Food Pantry and Clothing Closet
The All Saints Food Pantry and Clothing Closet have been very busy the last few months and we don’t see it slowing down anytime in the near future. The following is a list of items that are very much appreciated and always needed: peanut butter, macaroni and cheese, bars of soap, and laundry detergent.
The Clothing Closet has re-opened and is temporarily located in Fellowship Hall to spread out more. We will take donations on a limited basis. If you have donations; clothes, dishes, blankets, shoes, etc. please drop them off at the church any Saturday from 11:00 am – 3:00 pm.
If you are interested in working in our food pantry or clothing closet, please sign up for a shift at https://www.signupgenius.com/go/70a0e44aca62ea6ff2-food
Contact Anne, Bonnie, or Sheryn if you have questions, would like to donate, or prefer talking to someone about volunteering. Thank you for helping people in need!
There have been several times when someone has come to church and one of the entrance doors has been left ajar or unlocked. It is imperative that whenever you leave the building that you check to see if all the doors are locked and latched. Please allow the door to shut and then gently pull on the doors to see that they are latched. Thank you.
Message by Pastor Pokora – September 6, 14th Sunday after Pentecost
Grace to you and peace from God our Father and His Son our Lord Jesus Christ.
The liturgical calendar for the Lutheran Church designates this Sunday in September, as the fourteenth Sunday after the festival of Pentecost.
The theme for the day deals with conflict resolution within the church. We read from the Gospel of Matthew, “if any member of the church sins against you, go and point out the fault when the two of you are alone.” So here we have a rather nondescript Sunday of the Pentecost season focused on conflict resolution within the church. We respect the church calendar and understand the need for conflict resolution.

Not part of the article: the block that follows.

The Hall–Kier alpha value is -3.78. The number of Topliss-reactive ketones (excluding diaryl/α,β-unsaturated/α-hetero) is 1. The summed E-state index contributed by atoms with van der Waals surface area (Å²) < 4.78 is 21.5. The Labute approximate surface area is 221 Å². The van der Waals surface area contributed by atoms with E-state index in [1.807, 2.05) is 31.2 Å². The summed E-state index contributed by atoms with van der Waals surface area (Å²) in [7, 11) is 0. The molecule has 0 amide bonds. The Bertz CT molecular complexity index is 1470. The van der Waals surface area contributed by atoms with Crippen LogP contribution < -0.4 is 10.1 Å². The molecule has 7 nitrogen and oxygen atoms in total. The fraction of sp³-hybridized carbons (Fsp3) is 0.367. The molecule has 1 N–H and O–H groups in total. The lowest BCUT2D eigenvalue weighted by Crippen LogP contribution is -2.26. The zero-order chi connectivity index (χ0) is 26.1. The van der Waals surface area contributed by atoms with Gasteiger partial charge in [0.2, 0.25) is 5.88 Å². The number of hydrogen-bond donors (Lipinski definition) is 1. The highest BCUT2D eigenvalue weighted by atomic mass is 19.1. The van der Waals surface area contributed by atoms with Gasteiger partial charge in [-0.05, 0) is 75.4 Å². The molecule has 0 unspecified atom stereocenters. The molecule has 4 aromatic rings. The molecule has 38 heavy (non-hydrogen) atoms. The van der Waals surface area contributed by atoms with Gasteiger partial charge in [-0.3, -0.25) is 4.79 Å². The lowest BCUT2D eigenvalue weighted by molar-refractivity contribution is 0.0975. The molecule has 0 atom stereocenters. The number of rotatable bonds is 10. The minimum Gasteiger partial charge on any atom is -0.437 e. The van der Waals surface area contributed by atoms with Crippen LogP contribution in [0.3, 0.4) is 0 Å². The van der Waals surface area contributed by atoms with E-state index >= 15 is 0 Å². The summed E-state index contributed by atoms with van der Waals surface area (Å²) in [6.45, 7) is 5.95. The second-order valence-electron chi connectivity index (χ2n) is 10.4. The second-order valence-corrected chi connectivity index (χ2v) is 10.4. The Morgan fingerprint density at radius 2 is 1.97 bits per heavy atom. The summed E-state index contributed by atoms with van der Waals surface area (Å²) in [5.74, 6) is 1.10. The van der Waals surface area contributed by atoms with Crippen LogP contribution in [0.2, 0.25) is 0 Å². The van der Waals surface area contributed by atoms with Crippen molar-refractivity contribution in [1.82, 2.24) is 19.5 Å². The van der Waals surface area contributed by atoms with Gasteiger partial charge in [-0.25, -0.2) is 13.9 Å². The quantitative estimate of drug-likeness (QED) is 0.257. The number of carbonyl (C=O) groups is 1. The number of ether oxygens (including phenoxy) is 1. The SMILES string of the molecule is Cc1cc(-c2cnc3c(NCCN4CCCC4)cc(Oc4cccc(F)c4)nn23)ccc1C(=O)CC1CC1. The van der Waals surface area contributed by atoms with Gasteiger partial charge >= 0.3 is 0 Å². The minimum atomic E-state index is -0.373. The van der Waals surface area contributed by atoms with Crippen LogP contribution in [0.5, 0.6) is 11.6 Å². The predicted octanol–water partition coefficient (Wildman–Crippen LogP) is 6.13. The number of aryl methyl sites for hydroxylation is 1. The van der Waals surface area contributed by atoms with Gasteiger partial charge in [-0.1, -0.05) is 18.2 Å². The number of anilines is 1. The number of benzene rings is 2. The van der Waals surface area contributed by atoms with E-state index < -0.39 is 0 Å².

The individuals who plot out the church year may not be in touch with the reality of congregational life and ministry. If so, they would understand this day is Labor Day weekend. We need upbeat lessons, hymns, anthems, and themes which promote gathering the flock after a summer of vacations, yard work, family reunions and leisurely afternoons spent picnicking, boating on the river or other traditional recreational activities. It’s a change of seasons.
I understand the origins of Labor Day are of relatively recent origin. A Lutheran magazine article noted the whole idea of Sunday school movement evolved little more than maybe two hundred years ago. Maybe it takes a while for these newer development to work their way into our liturgical calendar.
The article also cited several modern cultural forces buffet the modern idea of Sunday school. For instance, Diane Hymans, a professor of Christian education at Trinity Lutheran seminary in Columbus Ohio, reports, our culture no longer respects Sunday mornings. She adds, “It used to be Sunday mornings were for church. Now…kids are involved in all sorts of sports on Sunday mornings and oftentimes sports win.” We have certainly observed that shift in our own community.
Equally interesting, the article reports, The number of married couples with children in ELCA congregations dropped from 41 percent in 1988 to 26 percent in 2013. In addition, child baptisms in ELCA and predecessor congregations dropped 52 percent between 1970 and 2012. Those are very significant numbers and indicators of what has happened to church membership. We see those changes playing out within our own congregational life.